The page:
Lung cancer continues to be the most common neoplasia and represents the leading cause of cancer-related death in the world. Nonetheless, contrary to expected projections, the decrease in incidence expected by decrease in tobacco exposure has been partially halted due to an increasing amount of lung cancer cases in nonsmokers, particularly in female patients. This led to the development of new hypotheses in terms of lung cancer etiology, including the involvement of oncogenic viruses such as the human papillomavirus (HPV). HPV role in the pathophysiology of lung cancer, including adenocarcinoma and squamous cell carcinoma, is currently under research. Exposure to HPV, and the resulting infection, can occur in several possible ways, including sexual transmission and airborne fomites. Main pathogenic occurrences include alterations in inhibition of p53 and retinoblastoma. This chapter presents the current evidence as to the role of HPV in the development of lung cancer, methods to establish HPV infection, and also explores the role of predisposing factors, as well as immunological and inflammatory factors in nonsmokers. Additionally, the role of other molecular factors, such as EGFR, interleukins 6 and 10, and others, is discussed. Finally, future perspectives in this new paradigm of lung cancer in nonsmokers are broadly reviewed.
Part of the book: Current Perspectives in Human Papillomavirus
The incidence of radiation necrosis has increased secondary to combined modality therapy for brain tumors and stereotactic radiosurgery. The pathology of progressive brain radiation necrosis (RN) primarily includes inflammation and angiogenesis in which cytokines, chemokines, and vascular endothelial growth factors are upregulated. Combined multiparametric imaging, including lesional metabolism, spectroscopy, and blood flow, could enhance diagnostic accuracy compared with a single imaging study. Nevertheless, a substantial risk of bias restricts firm conclusions about the best imaging technique for diagnosing brain RN. Bevacizumab shows promising results of improving radiographic edema and post-gadolinium enhancement with associated symptomatic improvement. However, this was based on small double-blinded randomized controlled trials, which introduces a high risk of bias due to the small sample size despite the high-quality trial design. Edaravone combined with corticosteroids also resulted in a more significant reduction in radiographic edema than corticosteroids alone but had no impact on reducing the enhancing lesion. There is a great need for further prospective randomized controlled trials (RCTs) to treat brain RN.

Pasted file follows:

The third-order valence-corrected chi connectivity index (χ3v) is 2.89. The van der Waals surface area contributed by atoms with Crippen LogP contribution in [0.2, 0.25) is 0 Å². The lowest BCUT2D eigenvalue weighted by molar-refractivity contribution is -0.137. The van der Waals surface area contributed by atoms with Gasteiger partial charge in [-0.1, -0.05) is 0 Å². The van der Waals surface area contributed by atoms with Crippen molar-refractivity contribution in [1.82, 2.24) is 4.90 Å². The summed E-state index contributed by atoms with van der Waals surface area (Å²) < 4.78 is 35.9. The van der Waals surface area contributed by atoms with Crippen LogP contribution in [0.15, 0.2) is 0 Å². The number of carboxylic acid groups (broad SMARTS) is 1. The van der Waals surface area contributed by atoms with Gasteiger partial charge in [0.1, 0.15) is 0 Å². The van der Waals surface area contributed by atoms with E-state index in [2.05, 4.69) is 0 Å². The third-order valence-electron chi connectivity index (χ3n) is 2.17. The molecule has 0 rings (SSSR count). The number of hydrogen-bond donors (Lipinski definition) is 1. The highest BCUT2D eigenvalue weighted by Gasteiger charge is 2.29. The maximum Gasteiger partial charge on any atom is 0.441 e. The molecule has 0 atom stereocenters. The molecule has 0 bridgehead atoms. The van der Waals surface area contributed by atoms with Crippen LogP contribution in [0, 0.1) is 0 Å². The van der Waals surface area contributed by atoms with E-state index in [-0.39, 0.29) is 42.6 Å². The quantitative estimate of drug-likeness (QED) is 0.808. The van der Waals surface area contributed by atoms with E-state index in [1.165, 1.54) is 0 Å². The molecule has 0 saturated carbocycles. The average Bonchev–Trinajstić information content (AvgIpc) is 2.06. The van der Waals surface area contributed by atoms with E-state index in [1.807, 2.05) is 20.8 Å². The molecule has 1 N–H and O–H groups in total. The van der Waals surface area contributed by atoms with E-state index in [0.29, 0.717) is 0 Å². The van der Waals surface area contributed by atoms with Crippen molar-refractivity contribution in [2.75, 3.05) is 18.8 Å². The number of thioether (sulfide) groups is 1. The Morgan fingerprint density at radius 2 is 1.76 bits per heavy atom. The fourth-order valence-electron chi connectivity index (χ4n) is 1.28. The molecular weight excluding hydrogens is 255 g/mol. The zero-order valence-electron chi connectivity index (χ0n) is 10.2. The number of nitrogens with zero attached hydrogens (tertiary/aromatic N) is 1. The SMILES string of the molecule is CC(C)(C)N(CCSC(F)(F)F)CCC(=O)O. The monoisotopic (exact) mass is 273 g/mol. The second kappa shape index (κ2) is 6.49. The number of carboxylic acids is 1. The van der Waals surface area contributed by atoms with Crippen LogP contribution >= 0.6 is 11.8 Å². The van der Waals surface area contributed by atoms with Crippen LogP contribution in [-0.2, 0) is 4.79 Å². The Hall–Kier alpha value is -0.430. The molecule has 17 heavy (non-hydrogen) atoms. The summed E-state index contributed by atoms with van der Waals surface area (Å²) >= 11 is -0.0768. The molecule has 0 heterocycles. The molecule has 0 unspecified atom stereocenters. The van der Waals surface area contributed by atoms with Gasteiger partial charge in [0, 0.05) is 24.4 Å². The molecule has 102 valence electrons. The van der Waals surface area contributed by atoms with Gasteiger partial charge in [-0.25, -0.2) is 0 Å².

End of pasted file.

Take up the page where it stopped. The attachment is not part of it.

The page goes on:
Part of the book: Central Nervous System Tumors